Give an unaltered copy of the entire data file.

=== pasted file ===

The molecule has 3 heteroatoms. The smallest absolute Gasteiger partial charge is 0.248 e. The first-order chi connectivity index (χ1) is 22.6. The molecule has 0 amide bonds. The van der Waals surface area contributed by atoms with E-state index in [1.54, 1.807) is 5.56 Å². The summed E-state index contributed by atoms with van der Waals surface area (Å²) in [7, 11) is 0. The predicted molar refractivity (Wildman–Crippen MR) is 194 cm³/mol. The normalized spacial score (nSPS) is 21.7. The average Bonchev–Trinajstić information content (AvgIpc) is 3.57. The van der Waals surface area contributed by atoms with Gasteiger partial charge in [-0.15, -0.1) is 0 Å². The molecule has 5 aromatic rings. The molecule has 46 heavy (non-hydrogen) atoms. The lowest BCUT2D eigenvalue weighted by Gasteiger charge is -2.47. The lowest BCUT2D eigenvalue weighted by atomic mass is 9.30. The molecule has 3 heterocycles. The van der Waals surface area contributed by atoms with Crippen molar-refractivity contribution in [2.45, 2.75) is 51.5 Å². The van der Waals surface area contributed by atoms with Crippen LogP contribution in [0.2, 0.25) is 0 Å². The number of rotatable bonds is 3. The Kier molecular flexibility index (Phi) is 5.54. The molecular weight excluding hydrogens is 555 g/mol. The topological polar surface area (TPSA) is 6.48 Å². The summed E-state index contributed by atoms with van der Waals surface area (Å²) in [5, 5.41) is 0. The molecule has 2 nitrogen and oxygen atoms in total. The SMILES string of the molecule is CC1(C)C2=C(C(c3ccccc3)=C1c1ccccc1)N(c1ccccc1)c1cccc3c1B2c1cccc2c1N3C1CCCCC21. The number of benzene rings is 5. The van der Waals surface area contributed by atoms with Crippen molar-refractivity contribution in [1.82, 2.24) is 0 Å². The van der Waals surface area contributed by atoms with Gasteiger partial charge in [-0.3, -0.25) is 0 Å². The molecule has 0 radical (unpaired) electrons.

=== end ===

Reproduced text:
The molecule has 3 heteroatoms. The smallest absolute Gasteiger partial charge is 0.248 e. The first-order chi connectivity index (χ1) is 22.6. The molecule has 0 amide bonds. The van der Waals surface area contributed by atoms with E-state index in [1.54, 1.807) is 5.56 Å². The summed E-state index contributed by atoms with van der Waals surface area (Å²) in [7, 11) is 0. The predicted molar refractivity (Wildman–Crippen MR) is 194 cm³/mol. The normalized spacial score (nSPS) is 21.7. The average Bonchev–Trinajstić information content (AvgIpc) is 3.57. The van der Waals surface area contributed by atoms with Gasteiger partial charge in [-0.15, -0.1) is 0 Å². The molecule has 5 aromatic rings. The molecule has 46 heavy (non-hydrogen) atoms. The lowest BCUT2D eigenvalue weighted by Gasteiger charge is -2.47. The lowest BCUT2D eigenvalue weighted by atomic mass is 9.30. The molecule has 3 heterocycles. The van der Waals surface area contributed by atoms with Crippen molar-refractivity contribution in [2.45, 2.75) is 51.5 Å². The van der Waals surface area contributed by atoms with Crippen LogP contribution in [0.2, 0.25) is 0 Å². The number of rotatable bonds is 3. The Kier molecular flexibility index (Phi) is 5.54. The molecular weight excluding hydrogens is 555 g/mol. The topological polar surface area (TPSA) is 6.48 Å². The summed E-state index contributed by atoms with van der Waals surface area (Å²) in [5, 5.41) is 0. The molecule has 2 nitrogen and oxygen atoms in total. The SMILES string of the molecule is CC1(C)C2=C(C(c3ccccc3)=C1c1ccccc1)N(c1ccccc1)c1cccc3c1B2c1cccc2c1N3C1CCCCC21. The number of benzene rings is 5. The van der Waals surface area contributed by atoms with Crippen molar-refractivity contribution in [1.82, 2.24) is 0 Å². The van der Waals surface area contributed by atoms with Gasteiger partial charge in [-0.3, -0.25) is 0 Å². The molecule has 0 radical (unpaired) electrons.